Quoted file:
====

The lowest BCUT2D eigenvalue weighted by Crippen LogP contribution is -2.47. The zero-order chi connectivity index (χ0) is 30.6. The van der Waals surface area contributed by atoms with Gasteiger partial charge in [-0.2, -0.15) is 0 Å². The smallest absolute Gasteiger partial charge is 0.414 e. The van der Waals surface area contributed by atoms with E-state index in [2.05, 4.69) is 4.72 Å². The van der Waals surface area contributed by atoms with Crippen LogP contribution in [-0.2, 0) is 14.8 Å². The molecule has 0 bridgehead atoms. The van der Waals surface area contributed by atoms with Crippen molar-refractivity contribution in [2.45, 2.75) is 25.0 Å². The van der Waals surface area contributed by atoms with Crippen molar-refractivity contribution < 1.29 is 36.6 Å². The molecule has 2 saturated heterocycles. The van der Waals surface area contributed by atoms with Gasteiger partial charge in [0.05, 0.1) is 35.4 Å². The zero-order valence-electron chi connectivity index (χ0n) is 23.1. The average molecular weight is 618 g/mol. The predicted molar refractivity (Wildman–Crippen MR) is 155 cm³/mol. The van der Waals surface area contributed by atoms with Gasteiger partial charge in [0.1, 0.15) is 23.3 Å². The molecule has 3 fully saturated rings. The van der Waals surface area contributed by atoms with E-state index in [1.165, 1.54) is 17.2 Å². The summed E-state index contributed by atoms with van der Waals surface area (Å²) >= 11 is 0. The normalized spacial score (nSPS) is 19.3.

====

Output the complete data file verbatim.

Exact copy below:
The lowest BCUT2D eigenvalue weighted by Crippen LogP contribution is -2.47. The zero-order chi connectivity index (χ0) is 30.6. The van der Waals surface area contributed by atoms with Gasteiger partial charge in [-0.2, -0.15) is 0 Å². The smallest absolute Gasteiger partial charge is 0.414 e. The van der Waals surface area contributed by atoms with E-state index in [2.05, 4.69) is 4.72 Å². The van der Waals surface area contributed by atoms with Crippen LogP contribution in [-0.2, 0) is 14.8 Å². The molecule has 0 bridgehead atoms. The van der Waals surface area contributed by atoms with Crippen molar-refractivity contribution in [2.45, 2.75) is 25.0 Å². The van der Waals surface area contributed by atoms with Crippen molar-refractivity contribution < 1.29 is 36.6 Å². The molecule has 2 saturated heterocycles. The van der Waals surface area contributed by atoms with Gasteiger partial charge in [0.05, 0.1) is 35.4 Å². The zero-order valence-electron chi connectivity index (χ0n) is 23.1. The average molecular weight is 618 g/mol. The predicted molar refractivity (Wildman–Crippen MR) is 155 cm³/mol. The van der Waals surface area contributed by atoms with Gasteiger partial charge in [0.1, 0.15) is 23.3 Å². The molecule has 3 fully saturated rings. The van der Waals surface area contributed by atoms with E-state index in [1.165, 1.54) is 17.2 Å². The summed E-state index contributed by atoms with van der Waals surface area (Å²) >= 11 is 0. The normalized spacial score (nSPS) is 19.3.